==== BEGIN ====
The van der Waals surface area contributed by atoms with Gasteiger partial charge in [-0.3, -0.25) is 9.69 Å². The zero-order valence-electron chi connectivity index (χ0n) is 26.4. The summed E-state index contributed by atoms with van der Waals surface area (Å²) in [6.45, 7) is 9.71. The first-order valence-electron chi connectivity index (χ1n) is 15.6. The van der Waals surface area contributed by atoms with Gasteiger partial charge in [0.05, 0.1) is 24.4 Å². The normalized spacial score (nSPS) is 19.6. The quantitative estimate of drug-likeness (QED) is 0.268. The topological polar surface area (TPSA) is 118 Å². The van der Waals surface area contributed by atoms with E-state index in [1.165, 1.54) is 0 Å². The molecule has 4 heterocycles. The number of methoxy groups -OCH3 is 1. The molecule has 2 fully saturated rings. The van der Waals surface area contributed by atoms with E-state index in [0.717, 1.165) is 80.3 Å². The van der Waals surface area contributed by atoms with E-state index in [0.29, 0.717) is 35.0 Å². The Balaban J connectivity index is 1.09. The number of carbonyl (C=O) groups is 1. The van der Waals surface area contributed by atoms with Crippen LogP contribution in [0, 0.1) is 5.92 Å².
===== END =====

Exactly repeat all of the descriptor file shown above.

The van der Waals surface area contributed by atoms with Gasteiger partial charge in [-0.3, -0.25) is 9.69 Å². The zero-order valence-electron chi connectivity index (χ0n) is 26.4. The summed E-state index contributed by atoms with van der Waals surface area (Å²) in [6.45, 7) is 9.71. The first-order valence-electron chi connectivity index (χ1n) is 15.6. The van der Waals surface area contributed by atoms with Gasteiger partial charge in [0.05, 0.1) is 24.4 Å². The normalized spacial score (nSPS) is 19.6. The quantitative estimate of drug-likeness (QED) is 0.268. The topological polar surface area (TPSA) is 118 Å². The van der Waals surface area contributed by atoms with E-state index in [1.165, 1.54) is 0 Å². The molecule has 4 heterocycles. The number of methoxy groups -OCH3 is 1. The molecule has 2 fully saturated rings. The van der Waals surface area contributed by atoms with E-state index in [0.717, 1.165) is 80.3 Å². The van der Waals surface area contributed by atoms with E-state index in [0.29, 0.717) is 35.0 Å². The Balaban J connectivity index is 1.09. The number of carbonyl (C=O) groups is 1. The van der Waals surface area contributed by atoms with Crippen LogP contribution in [0, 0.1) is 5.92 Å².